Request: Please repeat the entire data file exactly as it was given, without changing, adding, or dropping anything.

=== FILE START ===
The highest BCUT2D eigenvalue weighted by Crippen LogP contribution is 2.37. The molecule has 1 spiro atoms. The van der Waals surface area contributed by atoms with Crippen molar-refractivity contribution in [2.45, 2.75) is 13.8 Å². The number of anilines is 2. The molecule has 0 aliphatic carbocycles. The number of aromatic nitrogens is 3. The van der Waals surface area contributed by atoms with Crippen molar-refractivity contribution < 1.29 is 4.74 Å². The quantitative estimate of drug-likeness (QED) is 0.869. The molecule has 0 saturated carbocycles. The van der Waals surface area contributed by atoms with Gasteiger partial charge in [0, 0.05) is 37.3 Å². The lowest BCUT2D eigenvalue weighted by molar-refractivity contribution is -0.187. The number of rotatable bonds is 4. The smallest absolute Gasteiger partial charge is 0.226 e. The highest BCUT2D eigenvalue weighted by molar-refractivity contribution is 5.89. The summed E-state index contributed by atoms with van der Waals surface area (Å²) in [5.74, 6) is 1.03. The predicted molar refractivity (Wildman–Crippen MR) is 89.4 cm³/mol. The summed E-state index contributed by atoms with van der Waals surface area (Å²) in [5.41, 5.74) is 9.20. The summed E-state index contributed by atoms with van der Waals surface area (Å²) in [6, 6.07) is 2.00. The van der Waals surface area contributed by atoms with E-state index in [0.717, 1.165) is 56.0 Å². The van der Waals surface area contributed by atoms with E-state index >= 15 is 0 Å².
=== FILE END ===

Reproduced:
The highest BCUT2D eigenvalue weighted by Crippen LogP contribution is 2.37. The molecule has 1 spiro atoms. The van der Waals surface area contributed by atoms with Crippen molar-refractivity contribution in [2.45, 2.75) is 13.8 Å². The number of anilines is 2. The molecule has 0 aliphatic carbocycles. The number of aromatic nitrogens is 3. The van der Waals surface area contributed by atoms with Crippen molar-refractivity contribution < 1.29 is 4.74 Å². The quantitative estimate of drug-likeness (QED) is 0.869. The molecule has 0 saturated carbocycles. The van der Waals surface area contributed by atoms with Gasteiger partial charge in [0, 0.05) is 37.3 Å². The lowest BCUT2D eigenvalue weighted by molar-refractivity contribution is -0.187. The number of rotatable bonds is 4. The smallest absolute Gasteiger partial charge is 0.226 e. The highest BCUT2D eigenvalue weighted by molar-refractivity contribution is 5.89. The summed E-state index contributed by atoms with van der Waals surface area (Å²) in [5.74, 6) is 1.03. The predicted molar refractivity (Wildman–Crippen MR) is 89.4 cm³/mol. The summed E-state index contributed by atoms with van der Waals surface area (Å²) in [5.41, 5.74) is 9.20. The summed E-state index contributed by atoms with van der Waals surface area (Å²) in [6, 6.07) is 2.00. The van der Waals surface area contributed by atoms with E-state index in [0.717, 1.165) is 56.0 Å². The van der Waals surface area contributed by atoms with E-state index >= 15 is 0 Å².